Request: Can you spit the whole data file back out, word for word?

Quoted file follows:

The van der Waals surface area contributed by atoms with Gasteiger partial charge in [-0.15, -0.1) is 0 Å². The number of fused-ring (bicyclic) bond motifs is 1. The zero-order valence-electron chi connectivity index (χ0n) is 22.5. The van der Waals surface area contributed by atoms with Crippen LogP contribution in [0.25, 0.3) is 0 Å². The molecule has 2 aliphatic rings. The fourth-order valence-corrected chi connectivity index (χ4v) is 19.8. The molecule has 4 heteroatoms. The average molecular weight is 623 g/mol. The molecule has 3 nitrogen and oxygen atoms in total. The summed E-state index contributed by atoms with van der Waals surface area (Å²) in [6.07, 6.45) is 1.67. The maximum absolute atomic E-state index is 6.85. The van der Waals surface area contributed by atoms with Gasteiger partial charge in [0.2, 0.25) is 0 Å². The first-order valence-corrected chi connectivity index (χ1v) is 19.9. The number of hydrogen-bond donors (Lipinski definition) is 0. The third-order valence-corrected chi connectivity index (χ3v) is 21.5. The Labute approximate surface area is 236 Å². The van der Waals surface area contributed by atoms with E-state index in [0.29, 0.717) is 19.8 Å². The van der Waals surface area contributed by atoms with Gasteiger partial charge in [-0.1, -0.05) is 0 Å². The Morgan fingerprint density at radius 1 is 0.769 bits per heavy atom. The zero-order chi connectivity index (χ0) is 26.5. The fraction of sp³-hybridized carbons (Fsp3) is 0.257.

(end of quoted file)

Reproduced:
The van der Waals surface area contributed by atoms with Gasteiger partial charge in [-0.15, -0.1) is 0 Å². The number of fused-ring (bicyclic) bond motifs is 1. The zero-order valence-electron chi connectivity index (χ0n) is 22.5. The van der Waals surface area contributed by atoms with Crippen LogP contribution in [0.25, 0.3) is 0 Å². The molecule has 2 aliphatic rings. The fourth-order valence-corrected chi connectivity index (χ4v) is 19.8. The molecule has 4 heteroatoms. The average molecular weight is 623 g/mol. The molecule has 3 nitrogen and oxygen atoms in total. The summed E-state index contributed by atoms with van der Waals surface area (Å²) in [6.07, 6.45) is 1.67. The maximum absolute atomic E-state index is 6.85. The van der Waals surface area contributed by atoms with Gasteiger partial charge in [0.2, 0.25) is 0 Å². The first-order valence-corrected chi connectivity index (χ1v) is 19.9. The number of hydrogen-bond donors (Lipinski definition) is 0. The third-order valence-corrected chi connectivity index (χ3v) is 21.5. The Labute approximate surface area is 236 Å². The van der Waals surface area contributed by atoms with E-state index in [0.29, 0.717) is 19.8 Å². The van der Waals surface area contributed by atoms with Gasteiger partial charge in [-0.1, -0.05) is 0 Å². The Morgan fingerprint density at radius 1 is 0.769 bits per heavy atom. The zero-order chi connectivity index (χ0) is 26.5. The fraction of sp³-hybridized carbons (Fsp3) is 0.257.